Without all doubt, charity to the poor is a direct and obligatory duty upon all Christians, next in order after the payment of debts, full as strong, and by nature made infinitely more delightful to us. Puffendorff, and other casuists, do not, I think, denominate it quite properly, when they call it a duty of imperfect obligation. But the manner, mode, time, choice of objects, and proportion, are left to private discretion; and, perhaps, for that very reason it is performed with the greater satisfaction, because the discharge of it has more the appearance of freedom; recommending us besides very specially to the divine favour, as the exercise of a virtue most suitable to a being sensible of its own infirmity. + + + +
It is better to cherish virtue and humanity, by leaving much to free will, even with some loss to the object, than to attempt to make men mere machines and instruments of a political benevolence. The world on the whole will gain by a liberty, without which virtue cannot exist.
If the bank should, by every species of mismanagement, fall into a state similar to that of the East India company; if it should be oppressed with demands it could not answer, engagements which it could not perform, and with bills for which it could not pro-. cure payment; no charter should protect the mismanagement from correction, and such public grievances from redress. If the city of London had the means and will of destroying an empire, and of cruelly oppressing and tyrannizing over millions of men as good as themselves, the charter of the city of London should prove no sanction to such tyranny and such oppression. Charters are kept, when their purposes are maintained : they are violated, when the privilege is supported against its end and its object.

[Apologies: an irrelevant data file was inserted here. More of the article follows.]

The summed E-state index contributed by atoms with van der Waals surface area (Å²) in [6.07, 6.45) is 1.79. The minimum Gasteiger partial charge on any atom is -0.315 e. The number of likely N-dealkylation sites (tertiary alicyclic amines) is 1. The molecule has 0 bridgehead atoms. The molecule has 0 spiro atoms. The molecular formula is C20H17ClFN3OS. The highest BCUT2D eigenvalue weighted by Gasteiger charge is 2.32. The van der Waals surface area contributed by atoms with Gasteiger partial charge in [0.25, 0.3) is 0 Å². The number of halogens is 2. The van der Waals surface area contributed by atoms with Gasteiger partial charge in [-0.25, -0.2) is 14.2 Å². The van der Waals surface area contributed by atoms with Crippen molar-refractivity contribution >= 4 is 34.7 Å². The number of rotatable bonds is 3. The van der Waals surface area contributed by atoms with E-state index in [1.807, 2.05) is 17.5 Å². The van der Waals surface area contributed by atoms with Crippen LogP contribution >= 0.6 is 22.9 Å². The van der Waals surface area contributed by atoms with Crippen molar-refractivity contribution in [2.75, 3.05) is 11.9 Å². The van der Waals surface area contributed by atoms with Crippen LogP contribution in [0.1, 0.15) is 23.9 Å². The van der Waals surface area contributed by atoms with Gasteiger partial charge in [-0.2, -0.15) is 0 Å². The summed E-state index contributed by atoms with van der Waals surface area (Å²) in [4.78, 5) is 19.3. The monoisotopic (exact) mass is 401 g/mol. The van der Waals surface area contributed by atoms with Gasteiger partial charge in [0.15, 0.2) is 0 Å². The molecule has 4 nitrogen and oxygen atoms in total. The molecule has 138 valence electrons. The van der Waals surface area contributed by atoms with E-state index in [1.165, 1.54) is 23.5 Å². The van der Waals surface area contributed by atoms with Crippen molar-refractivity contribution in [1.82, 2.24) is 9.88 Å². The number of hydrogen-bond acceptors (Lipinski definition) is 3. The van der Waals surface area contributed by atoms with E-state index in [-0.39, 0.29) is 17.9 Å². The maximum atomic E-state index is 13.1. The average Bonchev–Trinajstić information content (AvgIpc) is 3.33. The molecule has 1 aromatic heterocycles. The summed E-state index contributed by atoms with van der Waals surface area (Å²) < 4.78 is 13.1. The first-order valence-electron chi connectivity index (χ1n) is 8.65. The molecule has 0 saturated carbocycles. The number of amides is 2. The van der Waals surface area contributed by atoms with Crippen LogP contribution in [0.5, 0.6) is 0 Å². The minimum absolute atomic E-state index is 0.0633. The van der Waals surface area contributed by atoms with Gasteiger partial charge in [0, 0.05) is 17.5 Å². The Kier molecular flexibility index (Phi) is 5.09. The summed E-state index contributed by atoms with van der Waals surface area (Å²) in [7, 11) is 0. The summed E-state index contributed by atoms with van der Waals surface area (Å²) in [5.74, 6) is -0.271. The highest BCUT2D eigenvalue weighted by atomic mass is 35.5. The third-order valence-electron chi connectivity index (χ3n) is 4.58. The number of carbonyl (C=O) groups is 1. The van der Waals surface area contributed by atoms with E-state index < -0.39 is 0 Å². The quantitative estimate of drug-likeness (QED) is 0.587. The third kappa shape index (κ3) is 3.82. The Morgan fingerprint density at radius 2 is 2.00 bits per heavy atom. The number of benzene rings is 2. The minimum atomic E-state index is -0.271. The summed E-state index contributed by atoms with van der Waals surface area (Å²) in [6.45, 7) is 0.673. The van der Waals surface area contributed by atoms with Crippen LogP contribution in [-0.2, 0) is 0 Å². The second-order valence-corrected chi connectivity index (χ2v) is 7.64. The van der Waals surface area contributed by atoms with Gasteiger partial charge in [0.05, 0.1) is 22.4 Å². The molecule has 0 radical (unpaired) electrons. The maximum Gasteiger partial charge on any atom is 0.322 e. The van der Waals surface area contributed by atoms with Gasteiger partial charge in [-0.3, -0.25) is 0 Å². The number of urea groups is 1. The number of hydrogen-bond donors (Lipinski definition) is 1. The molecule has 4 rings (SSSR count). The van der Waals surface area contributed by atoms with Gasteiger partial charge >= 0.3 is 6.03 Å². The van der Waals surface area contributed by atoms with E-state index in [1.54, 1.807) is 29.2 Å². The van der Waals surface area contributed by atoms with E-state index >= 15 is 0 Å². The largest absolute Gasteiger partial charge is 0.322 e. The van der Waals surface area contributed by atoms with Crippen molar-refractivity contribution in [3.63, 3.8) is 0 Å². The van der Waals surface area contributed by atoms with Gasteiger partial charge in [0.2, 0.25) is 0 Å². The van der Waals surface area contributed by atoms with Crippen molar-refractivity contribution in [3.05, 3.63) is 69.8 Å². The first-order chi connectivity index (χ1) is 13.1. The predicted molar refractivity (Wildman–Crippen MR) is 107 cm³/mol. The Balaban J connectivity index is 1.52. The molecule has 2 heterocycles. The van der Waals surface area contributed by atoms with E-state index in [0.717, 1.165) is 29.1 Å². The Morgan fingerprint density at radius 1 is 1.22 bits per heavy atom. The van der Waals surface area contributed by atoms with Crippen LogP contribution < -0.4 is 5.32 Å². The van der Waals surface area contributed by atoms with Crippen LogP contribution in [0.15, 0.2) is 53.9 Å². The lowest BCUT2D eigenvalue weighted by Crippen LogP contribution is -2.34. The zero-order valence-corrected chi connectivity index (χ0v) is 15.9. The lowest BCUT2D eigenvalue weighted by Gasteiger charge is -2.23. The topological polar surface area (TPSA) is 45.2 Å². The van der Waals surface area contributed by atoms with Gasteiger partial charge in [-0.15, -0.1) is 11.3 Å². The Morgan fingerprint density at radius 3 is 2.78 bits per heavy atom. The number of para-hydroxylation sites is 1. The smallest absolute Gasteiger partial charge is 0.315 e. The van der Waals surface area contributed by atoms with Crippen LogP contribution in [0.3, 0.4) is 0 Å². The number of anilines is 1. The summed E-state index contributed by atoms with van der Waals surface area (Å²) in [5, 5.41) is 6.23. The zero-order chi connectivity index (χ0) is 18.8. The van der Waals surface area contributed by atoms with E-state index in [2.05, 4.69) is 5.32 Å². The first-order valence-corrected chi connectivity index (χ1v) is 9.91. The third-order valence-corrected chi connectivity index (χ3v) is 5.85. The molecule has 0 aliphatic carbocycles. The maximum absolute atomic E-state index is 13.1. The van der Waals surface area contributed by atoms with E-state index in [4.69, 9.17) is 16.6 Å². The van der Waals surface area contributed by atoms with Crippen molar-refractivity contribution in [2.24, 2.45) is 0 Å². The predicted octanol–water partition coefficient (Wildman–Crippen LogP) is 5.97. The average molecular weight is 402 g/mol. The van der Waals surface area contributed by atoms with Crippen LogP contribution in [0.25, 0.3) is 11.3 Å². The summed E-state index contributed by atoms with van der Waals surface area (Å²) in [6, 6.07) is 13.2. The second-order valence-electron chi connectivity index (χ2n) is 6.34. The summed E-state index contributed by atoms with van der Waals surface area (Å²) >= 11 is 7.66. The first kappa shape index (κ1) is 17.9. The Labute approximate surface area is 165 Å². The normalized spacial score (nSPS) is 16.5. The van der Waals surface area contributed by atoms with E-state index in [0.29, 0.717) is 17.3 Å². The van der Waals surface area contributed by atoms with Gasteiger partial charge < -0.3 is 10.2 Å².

CHEATs and deceivers never can repent. The fraudulent have no resource but in fraud. They have no other good in their magazine. They have no virtue or wisdom in their minds, to which, in a disappointment concerning the profitable effects of fraud and cunning, they can retreat. The wearing out of an old, serves only to put them upon the invention of a new delusion. Unluckily too, the credulity of dupes is as inexhaustible as the invention of knaves. They never give people possession; but they always keep them in hope.